Top food trends for 2017
This generation’s great-grandparents would be baffled by the cult-like popularity of culinary curiosities like kale chips or blackened burgers and would shake their heads at the pre-dinner ritual of snapping a photograph instead of saying grace.
But the brave new world of insta-worthy food is always changing, and 2017 has a number of shifts in store for us, including a passion for pulses and a fascination with ancient grains. These table trends will translate into what happens behind and beyond the farm gate.
From hedonic to healthy
Move aside, monster milkshakes: Aussie’s eating habits are shifting away from hedonic preoccupations with taste and heading towards a greater concern with the health properties of foods, says Dr Anthony Saliba, Associate Professor of Perceptual Psychology at Charles Sturt University.
This mirrors a global trend, with UK supermarket chain Waitrose noting in ‘The Waitrose Food and Drink Report 2016’ that “healthy eating is no longer a bolt-on to how we live—it’s an integral part of who we are”.
This has ramped up demand for so-called ‘superfoods’, including ancient grains such as amaranth, quinoa, teff, spelt and freekeh. High-protein quinoa, for instance, is one of the few plant foods that contains all nine essential amino acids, according to Australia’s Grains & Legumes Nutrition Council.
A research project funded by the Rural Industries Research & Development Corporation (RIRDC) has, since 2015, been trialling sowing quinoa seeds in different locations across Australia to better understand where and how this Andean crop grows best.
Teff, originating in Ethiopia, is another one to watch, says Simone Austin, Accredited Practising Dietitian and Spokesperson for the Dietitians Association of Australia. Although it’s the world’s smallest known grain, it packs a real nutritional punch.
Australian farmers, including Fraser McNaul in Wakool, NSW, have already begun growing teff and are experimenting with different marketing and packaging, ABC News reports.
Modern grains are getting a makeover too. Sorghum, for instance, is tipped to make a grand entrance into breakfast cereals, baked chips, protein bars and biscuits, according to US media dietitian Christy Brissette.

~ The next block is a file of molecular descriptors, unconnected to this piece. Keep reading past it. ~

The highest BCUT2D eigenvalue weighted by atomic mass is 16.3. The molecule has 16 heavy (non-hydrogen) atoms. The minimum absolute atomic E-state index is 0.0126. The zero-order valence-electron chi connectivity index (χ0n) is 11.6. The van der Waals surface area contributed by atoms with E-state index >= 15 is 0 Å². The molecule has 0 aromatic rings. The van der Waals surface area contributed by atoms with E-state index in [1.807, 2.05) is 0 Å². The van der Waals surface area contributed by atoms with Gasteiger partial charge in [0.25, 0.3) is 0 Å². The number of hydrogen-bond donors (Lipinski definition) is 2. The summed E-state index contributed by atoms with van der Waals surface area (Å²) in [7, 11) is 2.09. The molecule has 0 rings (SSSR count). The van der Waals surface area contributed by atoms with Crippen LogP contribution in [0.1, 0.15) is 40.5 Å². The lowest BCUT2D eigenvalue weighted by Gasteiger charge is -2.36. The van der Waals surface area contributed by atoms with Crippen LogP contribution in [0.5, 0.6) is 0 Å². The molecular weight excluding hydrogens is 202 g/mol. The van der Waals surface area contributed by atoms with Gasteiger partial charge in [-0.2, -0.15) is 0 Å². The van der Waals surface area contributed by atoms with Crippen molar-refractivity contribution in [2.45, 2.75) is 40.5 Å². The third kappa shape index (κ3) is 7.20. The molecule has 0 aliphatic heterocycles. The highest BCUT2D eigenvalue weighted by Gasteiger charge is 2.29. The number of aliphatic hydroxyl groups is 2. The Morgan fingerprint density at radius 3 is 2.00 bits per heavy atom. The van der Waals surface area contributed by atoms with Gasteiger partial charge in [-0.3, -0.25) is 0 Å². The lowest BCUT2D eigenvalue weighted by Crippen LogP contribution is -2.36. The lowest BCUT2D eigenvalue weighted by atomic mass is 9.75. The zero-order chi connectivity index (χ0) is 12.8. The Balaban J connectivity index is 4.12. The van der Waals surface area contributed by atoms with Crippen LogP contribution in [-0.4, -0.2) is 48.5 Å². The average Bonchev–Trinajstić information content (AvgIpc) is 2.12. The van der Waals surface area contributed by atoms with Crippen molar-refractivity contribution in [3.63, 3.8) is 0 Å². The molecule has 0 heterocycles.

And the CSIRO has successfully bred a range of new barley grains featuring beneficial properties. Kebari™ barley, for example, has 10,000 times less hordeins—the type of gluten found in barley—benefiting people with coeliac disease or non-coeliac gluten sensitivity, and adding diversity to gluten-free diets, which can often be high in fat and sugar and low in fibre, minerals and vitamins.
Another health-related trend, noted by Innova Market Insights’ ‘Top Ten Food Trends for 2017’, is that of ‘Disruptive Green’—which describes the movement of plant-based milks, meat alternatives and vegan offerings into the mainstream.
Market research firm Euromonitor International estimates Australia’s packaged vegan food market is currently worth close to $136 million, and predicts it will reach $215 million by the year 2020.
The popularity of programs such as Sarah Wilson’s I Quit Sugar have also resulted in a growing interest in alternative sweeteners such as stevia, rapadura and agave nectar.
From paddock to plate
Artisan foods using seasonal produce, local labour and innovative concepts is another major mover, according to Silver Chef’s ‘Hospitality Industry Success Index 2017’—and this extends to native foods too.
While Australian native foods have been on the foodies radar for decades, they’ve only recently shrugged off their ‘bush tucker’ tag and are now emerging as a market force to be reckoned with.